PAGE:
I now see how it all fits together. Through inside information, Color found out about Facebooks new photo sharing app, which will render them obsolete. The board decided to transform Color into a patent troll, to leverage at least something. Peter Pham disagreed with this direction, and left Color.
This has an uncanny similarity to Color, even that custom tab bar has the same exact icon placement. To me this looks more like a new version of Color with tight facebook integration... or perhaps FB got Color to to the dev for this while they are floundering right now.
I also find it odd that FB would spin out a separate app when all along they've been going for a unified experience in the iPhone app.
Be a tough challenge. Although Instagram has done well to build up a community (5 million users now: http://techcrunch.com/2011/06/13/instagram-five-million-user...) . Facebook places didn't kill Foursquare, Gowalla etc, this may not necessarily kill established players like Instagram but it will make it harder for new entrants and those struggling to get established like Color.
though deep down i agree that this probably means big trouble for a lot of other companies in the photo sharing space, there are some innate differences that could keep other companies afloat (even COLOR!)
one of the big differences i can think of off the top of my head at 3am is that FB still isn't really about discovering new friends. You meet people in real life, then you friend them on Facebook. Not vice versa.
As far as I can tell, something that Color is expanding into is creating this "temporary" social network where you share photos with anybody within a certain location. It isn't as much about sharing photos with friends that you already have, as it is about discovering new people and the photos they're taking around you.
Based on widespread privacy concerns that Facebook has had to deal with, I'd say it's unlikely that this app involves social discovery. It's probably another friend, photo-sharing app, with the permissions of sharing mirroring what happens on the Facebook webapp.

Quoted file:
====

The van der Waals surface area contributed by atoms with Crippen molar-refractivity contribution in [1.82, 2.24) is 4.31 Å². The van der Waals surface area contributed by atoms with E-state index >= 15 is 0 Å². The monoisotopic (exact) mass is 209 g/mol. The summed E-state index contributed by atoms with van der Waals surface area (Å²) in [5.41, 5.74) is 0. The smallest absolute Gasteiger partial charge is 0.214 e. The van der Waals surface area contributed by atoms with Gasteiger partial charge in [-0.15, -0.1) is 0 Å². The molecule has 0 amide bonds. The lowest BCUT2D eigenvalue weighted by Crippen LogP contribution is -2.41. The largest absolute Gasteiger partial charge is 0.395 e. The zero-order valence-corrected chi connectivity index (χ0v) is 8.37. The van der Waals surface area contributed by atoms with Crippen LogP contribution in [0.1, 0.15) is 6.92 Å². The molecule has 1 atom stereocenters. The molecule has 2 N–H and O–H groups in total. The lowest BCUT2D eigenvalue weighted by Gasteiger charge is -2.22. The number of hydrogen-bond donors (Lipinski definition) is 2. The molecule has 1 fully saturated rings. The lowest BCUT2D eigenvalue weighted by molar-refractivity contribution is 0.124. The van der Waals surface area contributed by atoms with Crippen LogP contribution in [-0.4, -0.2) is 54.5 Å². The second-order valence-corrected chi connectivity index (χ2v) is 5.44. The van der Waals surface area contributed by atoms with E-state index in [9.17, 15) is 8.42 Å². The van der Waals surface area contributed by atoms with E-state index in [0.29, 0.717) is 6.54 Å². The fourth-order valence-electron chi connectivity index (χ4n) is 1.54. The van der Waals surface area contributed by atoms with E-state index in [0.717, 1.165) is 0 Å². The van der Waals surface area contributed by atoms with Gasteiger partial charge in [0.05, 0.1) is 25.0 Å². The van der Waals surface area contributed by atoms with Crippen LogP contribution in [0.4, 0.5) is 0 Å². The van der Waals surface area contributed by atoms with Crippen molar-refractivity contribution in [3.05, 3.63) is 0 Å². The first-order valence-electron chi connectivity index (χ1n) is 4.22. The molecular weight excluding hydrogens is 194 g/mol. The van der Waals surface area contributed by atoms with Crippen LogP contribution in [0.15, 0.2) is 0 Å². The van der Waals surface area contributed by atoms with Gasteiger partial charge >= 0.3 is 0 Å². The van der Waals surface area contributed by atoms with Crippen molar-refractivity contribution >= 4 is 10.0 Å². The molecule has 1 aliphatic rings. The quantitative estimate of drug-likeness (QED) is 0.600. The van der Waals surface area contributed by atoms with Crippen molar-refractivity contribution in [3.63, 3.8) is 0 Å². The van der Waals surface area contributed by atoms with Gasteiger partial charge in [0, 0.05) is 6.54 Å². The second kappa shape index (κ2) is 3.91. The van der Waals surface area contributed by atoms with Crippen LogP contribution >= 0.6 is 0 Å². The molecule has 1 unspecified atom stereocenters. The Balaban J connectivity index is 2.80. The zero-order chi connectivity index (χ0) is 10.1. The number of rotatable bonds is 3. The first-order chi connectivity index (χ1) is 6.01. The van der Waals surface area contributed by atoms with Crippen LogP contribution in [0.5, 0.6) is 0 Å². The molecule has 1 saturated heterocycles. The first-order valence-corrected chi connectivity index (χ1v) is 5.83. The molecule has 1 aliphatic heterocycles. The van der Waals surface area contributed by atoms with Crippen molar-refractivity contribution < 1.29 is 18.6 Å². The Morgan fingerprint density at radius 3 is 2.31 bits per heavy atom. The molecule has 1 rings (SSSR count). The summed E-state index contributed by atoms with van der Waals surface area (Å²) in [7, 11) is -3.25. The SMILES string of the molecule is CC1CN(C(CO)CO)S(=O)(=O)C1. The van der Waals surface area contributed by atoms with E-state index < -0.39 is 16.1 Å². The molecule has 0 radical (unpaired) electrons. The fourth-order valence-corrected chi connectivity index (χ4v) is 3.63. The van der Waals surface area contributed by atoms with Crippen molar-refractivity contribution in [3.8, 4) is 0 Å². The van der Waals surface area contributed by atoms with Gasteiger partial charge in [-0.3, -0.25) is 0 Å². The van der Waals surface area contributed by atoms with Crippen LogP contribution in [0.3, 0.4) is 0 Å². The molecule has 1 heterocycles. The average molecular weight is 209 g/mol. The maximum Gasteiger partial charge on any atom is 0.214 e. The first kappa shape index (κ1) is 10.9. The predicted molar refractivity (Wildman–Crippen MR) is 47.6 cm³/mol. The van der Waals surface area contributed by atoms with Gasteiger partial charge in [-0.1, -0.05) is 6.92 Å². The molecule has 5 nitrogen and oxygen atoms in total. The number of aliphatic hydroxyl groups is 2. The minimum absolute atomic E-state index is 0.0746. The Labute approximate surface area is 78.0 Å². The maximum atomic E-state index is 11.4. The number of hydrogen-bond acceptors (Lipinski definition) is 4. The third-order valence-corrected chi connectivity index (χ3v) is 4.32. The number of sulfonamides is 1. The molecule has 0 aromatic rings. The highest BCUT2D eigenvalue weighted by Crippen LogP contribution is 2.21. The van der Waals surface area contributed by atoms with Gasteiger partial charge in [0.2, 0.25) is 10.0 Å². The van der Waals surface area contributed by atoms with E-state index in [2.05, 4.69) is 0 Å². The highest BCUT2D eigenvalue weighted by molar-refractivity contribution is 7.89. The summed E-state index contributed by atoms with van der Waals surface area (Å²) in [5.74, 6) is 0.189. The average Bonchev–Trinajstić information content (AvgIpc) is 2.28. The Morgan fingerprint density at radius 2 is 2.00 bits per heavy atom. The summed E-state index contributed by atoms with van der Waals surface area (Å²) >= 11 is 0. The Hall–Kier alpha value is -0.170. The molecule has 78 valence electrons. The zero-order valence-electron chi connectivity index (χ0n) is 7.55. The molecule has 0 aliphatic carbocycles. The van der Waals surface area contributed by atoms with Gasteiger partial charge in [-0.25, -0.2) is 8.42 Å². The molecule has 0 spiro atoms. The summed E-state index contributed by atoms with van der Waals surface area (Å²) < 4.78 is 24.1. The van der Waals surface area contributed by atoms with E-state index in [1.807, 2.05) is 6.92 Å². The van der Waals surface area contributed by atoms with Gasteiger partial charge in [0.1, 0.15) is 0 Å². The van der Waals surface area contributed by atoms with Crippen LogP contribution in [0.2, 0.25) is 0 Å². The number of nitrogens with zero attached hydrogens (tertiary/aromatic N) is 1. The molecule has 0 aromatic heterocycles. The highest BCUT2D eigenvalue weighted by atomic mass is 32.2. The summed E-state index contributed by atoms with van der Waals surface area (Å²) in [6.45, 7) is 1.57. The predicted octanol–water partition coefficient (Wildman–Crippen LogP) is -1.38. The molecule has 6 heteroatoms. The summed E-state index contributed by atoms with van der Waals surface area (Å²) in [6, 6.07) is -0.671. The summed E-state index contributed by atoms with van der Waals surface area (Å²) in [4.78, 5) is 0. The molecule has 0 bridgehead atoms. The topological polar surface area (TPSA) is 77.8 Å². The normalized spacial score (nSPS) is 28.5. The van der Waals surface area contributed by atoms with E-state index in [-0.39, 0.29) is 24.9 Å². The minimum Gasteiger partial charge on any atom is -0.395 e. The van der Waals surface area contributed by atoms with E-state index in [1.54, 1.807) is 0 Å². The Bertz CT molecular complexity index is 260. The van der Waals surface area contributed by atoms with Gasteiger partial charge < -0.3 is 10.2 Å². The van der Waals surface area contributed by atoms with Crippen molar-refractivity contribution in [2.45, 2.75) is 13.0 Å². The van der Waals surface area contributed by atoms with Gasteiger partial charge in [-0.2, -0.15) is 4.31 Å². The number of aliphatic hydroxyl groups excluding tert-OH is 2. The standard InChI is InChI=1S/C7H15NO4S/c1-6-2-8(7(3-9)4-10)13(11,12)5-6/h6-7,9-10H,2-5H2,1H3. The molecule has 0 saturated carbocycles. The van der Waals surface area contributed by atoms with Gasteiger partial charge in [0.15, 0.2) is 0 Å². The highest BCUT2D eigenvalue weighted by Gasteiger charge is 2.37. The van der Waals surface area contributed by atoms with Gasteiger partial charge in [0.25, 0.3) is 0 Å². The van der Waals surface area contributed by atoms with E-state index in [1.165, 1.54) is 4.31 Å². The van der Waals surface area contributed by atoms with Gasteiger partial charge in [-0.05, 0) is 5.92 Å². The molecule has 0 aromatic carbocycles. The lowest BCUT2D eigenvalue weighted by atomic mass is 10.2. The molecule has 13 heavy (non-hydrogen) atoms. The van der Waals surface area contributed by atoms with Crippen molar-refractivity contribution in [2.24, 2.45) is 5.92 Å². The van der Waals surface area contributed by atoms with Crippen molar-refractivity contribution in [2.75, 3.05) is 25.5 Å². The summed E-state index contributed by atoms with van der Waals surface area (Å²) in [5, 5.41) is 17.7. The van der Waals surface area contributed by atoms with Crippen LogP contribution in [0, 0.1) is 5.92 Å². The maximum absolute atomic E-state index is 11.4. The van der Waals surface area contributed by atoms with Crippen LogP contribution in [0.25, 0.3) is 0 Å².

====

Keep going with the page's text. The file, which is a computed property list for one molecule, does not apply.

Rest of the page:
Well the differentiation will come from having better control over who sees what.
Facebook is a collection of all your friends/family/people you kinda know and so fouth. We still need services that are specialized and cater to certain groups within your social circle and I can totally see Color/Path/Instagram/Whatever take and prosper from holding that position.
But then again Im not really a fan of Facebook and perhaps Im missing some core functionality that actually already exists within Facebook.
I think the main advantage is that people already see photos as one of Facebook's killer features. It's different than when they launched Places and Offers; photos is the reason a lot of people register for Facebook in the first place.
If you're building any kind of social app you'd be a fool not to think about the possibilities of the big players integrating your features into their platform, and what your long-term gameplan is going to be.
FB could be sitting on a goldmine with all these photos. Could be.
As computers get faster and software more sophisticated, we might see things like automatic manipulation of photos to change the branding on peoples clothing (in a fun, opt-out sort of way preferebly). Or detecting the brands that people wear then selling aggregation of that data to market researchers (bit easier and more likely).
I'll need to look into that - haven't seen this option surfaced anywhere in the mobile or desktop sites.
Edit: I can see it in desktop upload - I must not have used that for a while.
I uploaded a big image as 'high resolution' (actually, you can't select high resolution because the photo is already being uploaded by the time this radio button becomes available for clicking) and facebook shrunk it down to a paltry 720x480. The UI blows it up to larger than this, so it looks more blurry.
The basic uploader has no 'high resolution' option, but didnt shrink the uploaded photo down as much.
I checked a 640x434 photo that I'd uploaded via API. As you said, they did recompress it, with a noticeable difference in quality. I had already set a reasonable web compression level. Their recompression reduced it only from 88KB to 84KB.